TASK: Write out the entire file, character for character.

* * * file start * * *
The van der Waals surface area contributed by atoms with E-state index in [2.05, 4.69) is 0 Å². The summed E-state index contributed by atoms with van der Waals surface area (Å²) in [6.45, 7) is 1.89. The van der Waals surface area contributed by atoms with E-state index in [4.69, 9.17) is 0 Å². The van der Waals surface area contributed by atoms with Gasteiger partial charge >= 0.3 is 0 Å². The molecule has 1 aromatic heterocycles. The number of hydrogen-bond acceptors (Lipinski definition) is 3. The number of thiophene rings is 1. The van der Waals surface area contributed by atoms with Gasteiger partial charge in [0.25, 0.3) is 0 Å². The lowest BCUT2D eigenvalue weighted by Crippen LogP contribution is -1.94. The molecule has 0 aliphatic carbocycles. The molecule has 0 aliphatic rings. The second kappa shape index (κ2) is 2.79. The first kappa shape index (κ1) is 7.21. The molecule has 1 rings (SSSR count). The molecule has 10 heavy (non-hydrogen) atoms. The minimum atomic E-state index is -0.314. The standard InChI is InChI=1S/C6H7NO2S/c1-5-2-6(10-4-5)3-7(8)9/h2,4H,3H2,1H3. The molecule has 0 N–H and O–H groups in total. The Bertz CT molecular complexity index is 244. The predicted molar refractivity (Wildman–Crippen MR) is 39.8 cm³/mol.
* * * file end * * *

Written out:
The van der Waals surface area contributed by atoms with E-state index in [2.05, 4.69) is 0 Å². The summed E-state index contributed by atoms with van der Waals surface area (Å²) in [6.45, 7) is 1.89. The van der Waals surface area contributed by atoms with E-state index in [4.69, 9.17) is 0 Å². The van der Waals surface area contributed by atoms with Gasteiger partial charge >= 0.3 is 0 Å². The molecule has 1 aromatic heterocycles. The number of hydrogen-bond acceptors (Lipinski definition) is 3. The number of thiophene rings is 1. The van der Waals surface area contributed by atoms with Gasteiger partial charge in [0.25, 0.3) is 0 Å². The lowest BCUT2D eigenvalue weighted by Crippen LogP contribution is -1.94. The molecule has 0 aliphatic carbocycles. The molecule has 0 aliphatic rings. The second kappa shape index (κ2) is 2.79. The first kappa shape index (κ1) is 7.21. The molecule has 1 rings (SSSR count). The molecule has 10 heavy (non-hydrogen) atoms. The minimum atomic E-state index is -0.314. The standard InChI is InChI=1S/C6H7NO2S/c1-5-2-6(10-4-5)3-7(8)9/h2,4H,3H2,1H3. The molecule has 0 N–H and O–H groups in total. The Bertz CT molecular complexity index is 244. The predicted molar refractivity (Wildman–Crippen MR) is 39.8 cm³/mol.